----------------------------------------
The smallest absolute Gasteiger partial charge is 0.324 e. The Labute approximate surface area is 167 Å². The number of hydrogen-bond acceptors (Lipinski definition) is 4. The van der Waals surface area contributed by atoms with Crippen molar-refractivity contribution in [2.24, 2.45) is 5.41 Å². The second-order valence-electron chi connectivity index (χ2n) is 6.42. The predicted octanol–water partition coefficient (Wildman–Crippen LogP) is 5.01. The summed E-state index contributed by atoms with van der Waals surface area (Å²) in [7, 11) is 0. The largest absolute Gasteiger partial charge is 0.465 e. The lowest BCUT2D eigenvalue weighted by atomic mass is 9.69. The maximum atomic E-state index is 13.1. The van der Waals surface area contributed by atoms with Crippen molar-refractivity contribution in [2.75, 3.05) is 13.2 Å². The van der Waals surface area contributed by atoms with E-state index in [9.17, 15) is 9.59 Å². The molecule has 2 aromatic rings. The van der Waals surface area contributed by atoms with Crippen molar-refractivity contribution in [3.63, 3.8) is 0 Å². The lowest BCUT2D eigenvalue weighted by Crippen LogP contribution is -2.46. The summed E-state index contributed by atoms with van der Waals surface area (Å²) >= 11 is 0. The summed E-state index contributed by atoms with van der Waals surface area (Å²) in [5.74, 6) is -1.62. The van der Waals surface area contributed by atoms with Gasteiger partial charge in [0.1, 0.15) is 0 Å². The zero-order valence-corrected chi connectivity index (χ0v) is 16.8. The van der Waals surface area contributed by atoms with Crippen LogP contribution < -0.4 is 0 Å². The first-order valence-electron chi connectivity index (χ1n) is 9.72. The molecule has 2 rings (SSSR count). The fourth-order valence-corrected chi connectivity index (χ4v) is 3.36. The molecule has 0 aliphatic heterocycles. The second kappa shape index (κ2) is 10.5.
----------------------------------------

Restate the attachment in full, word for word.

The smallest absolute Gasteiger partial charge is 0.324 e. The Labute approximate surface area is 167 Å². The number of hydrogen-bond acceptors (Lipinski definition) is 4. The van der Waals surface area contributed by atoms with Crippen molar-refractivity contribution in [2.24, 2.45) is 5.41 Å². The second-order valence-electron chi connectivity index (χ2n) is 6.42. The predicted octanol–water partition coefficient (Wildman–Crippen LogP) is 5.01. The summed E-state index contributed by atoms with van der Waals surface area (Å²) in [7, 11) is 0. The largest absolute Gasteiger partial charge is 0.465 e. The lowest BCUT2D eigenvalue weighted by atomic mass is 9.69. The maximum atomic E-state index is 13.1. The van der Waals surface area contributed by atoms with Crippen molar-refractivity contribution in [2.75, 3.05) is 13.2 Å². The van der Waals surface area contributed by atoms with E-state index in [9.17, 15) is 9.59 Å². The molecule has 2 aromatic rings. The van der Waals surface area contributed by atoms with Crippen molar-refractivity contribution in [3.63, 3.8) is 0 Å². The lowest BCUT2D eigenvalue weighted by Crippen LogP contribution is -2.46. The summed E-state index contributed by atoms with van der Waals surface area (Å²) >= 11 is 0. The summed E-state index contributed by atoms with van der Waals surface area (Å²) in [5.74, 6) is -1.62. The van der Waals surface area contributed by atoms with Gasteiger partial charge in [0.1, 0.15) is 0 Å². The zero-order valence-corrected chi connectivity index (χ0v) is 16.8. The van der Waals surface area contributed by atoms with Crippen LogP contribution < -0.4 is 0 Å². The first-order valence-electron chi connectivity index (χ1n) is 9.72. The molecule has 2 rings (SSSR count). The fourth-order valence-corrected chi connectivity index (χ4v) is 3.36. The molecule has 0 aliphatic heterocycles. The second kappa shape index (κ2) is 10.5.